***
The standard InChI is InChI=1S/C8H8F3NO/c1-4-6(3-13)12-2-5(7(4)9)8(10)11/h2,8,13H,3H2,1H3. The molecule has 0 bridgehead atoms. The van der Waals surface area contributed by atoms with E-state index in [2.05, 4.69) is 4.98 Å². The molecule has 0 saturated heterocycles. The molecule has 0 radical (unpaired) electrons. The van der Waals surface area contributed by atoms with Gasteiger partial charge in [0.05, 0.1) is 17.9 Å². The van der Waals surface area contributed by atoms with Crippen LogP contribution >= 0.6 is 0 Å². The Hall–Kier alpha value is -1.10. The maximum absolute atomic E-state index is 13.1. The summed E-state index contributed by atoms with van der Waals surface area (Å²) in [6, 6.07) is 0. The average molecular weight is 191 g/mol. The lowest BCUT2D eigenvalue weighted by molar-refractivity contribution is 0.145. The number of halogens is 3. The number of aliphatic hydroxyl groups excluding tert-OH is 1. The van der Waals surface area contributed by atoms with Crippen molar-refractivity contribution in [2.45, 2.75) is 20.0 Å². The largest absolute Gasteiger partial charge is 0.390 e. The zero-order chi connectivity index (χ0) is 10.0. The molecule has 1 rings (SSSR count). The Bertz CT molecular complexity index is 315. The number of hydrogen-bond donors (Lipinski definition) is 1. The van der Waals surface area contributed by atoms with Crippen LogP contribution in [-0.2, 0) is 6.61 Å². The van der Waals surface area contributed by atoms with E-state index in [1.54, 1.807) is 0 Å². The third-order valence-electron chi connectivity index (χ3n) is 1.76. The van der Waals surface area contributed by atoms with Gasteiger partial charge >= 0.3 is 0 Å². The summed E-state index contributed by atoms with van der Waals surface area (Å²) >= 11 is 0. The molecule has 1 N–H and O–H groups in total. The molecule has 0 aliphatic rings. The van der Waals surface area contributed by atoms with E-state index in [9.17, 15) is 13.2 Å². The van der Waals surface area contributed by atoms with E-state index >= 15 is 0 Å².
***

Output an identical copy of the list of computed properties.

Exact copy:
The standard InChI is InChI=1S/C8H8F3NO/c1-4-6(3-13)12-2-5(7(4)9)8(10)11/h2,8,13H,3H2,1H3. The molecule has 0 bridgehead atoms. The van der Waals surface area contributed by atoms with E-state index in [2.05, 4.69) is 4.98 Å². The molecule has 0 saturated heterocycles. The molecule has 0 radical (unpaired) electrons. The van der Waals surface area contributed by atoms with Gasteiger partial charge in [0.05, 0.1) is 17.9 Å². The van der Waals surface area contributed by atoms with Crippen LogP contribution >= 0.6 is 0 Å². The Hall–Kier alpha value is -1.10. The maximum absolute atomic E-state index is 13.1. The summed E-state index contributed by atoms with van der Waals surface area (Å²) in [6, 6.07) is 0. The average molecular weight is 191 g/mol. The lowest BCUT2D eigenvalue weighted by molar-refractivity contribution is 0.145. The number of halogens is 3. The number of aliphatic hydroxyl groups excluding tert-OH is 1. The van der Waals surface area contributed by atoms with Crippen molar-refractivity contribution in [2.45, 2.75) is 20.0 Å². The largest absolute Gasteiger partial charge is 0.390 e. The zero-order chi connectivity index (χ0) is 10.0. The molecule has 1 rings (SSSR count). The Bertz CT molecular complexity index is 315. The number of hydrogen-bond donors (Lipinski definition) is 1. The van der Waals surface area contributed by atoms with Crippen LogP contribution in [-0.2, 0) is 6.61 Å². The van der Waals surface area contributed by atoms with E-state index in [1.54, 1.807) is 0 Å². The third-order valence-electron chi connectivity index (χ3n) is 1.76. The van der Waals surface area contributed by atoms with Gasteiger partial charge >= 0.3 is 0 Å². The summed E-state index contributed by atoms with van der Waals surface area (Å²) >= 11 is 0. The molecule has 1 N–H and O–H groups in total. The molecule has 0 aliphatic rings. The van der Waals surface area contributed by atoms with E-state index in [9.17, 15) is 13.2 Å². The van der Waals surface area contributed by atoms with E-state index >= 15 is 0 Å².